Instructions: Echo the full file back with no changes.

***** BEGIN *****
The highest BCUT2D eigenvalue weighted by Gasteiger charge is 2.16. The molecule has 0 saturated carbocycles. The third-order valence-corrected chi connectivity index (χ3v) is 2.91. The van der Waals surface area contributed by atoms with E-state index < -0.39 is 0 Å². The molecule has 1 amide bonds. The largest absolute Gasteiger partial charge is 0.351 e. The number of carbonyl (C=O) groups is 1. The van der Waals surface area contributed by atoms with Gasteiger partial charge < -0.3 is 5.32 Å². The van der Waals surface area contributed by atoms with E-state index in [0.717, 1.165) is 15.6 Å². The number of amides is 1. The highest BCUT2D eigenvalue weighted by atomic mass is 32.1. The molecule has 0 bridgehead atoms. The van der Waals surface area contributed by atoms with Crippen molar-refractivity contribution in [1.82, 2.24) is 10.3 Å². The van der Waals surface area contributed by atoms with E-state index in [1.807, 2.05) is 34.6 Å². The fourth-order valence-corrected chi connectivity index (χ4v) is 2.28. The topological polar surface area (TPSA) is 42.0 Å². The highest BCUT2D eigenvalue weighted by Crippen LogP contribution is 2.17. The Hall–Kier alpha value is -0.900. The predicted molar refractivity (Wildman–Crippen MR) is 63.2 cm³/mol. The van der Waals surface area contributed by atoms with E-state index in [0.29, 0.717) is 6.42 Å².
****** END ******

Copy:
The highest BCUT2D eigenvalue weighted by Gasteiger charge is 2.16. The molecule has 0 saturated carbocycles. The third-order valence-corrected chi connectivity index (χ3v) is 2.91. The van der Waals surface area contributed by atoms with E-state index < -0.39 is 0 Å². The molecule has 1 amide bonds. The largest absolute Gasteiger partial charge is 0.351 e. The number of carbonyl (C=O) groups is 1. The van der Waals surface area contributed by atoms with Gasteiger partial charge < -0.3 is 5.32 Å². The van der Waals surface area contributed by atoms with E-state index in [0.717, 1.165) is 15.6 Å². The number of amides is 1. The highest BCUT2D eigenvalue weighted by atomic mass is 32.1. The molecule has 0 bridgehead atoms. The van der Waals surface area contributed by atoms with Crippen molar-refractivity contribution in [1.82, 2.24) is 10.3 Å². The van der Waals surface area contributed by atoms with E-state index in [1.807, 2.05) is 34.6 Å². The fourth-order valence-corrected chi connectivity index (χ4v) is 2.28. The topological polar surface area (TPSA) is 42.0 Å². The highest BCUT2D eigenvalue weighted by Crippen LogP contribution is 2.17. The Hall–Kier alpha value is -0.900. The predicted molar refractivity (Wildman–Crippen MR) is 63.2 cm³/mol. The van der Waals surface area contributed by atoms with E-state index in [0.29, 0.717) is 6.42 Å².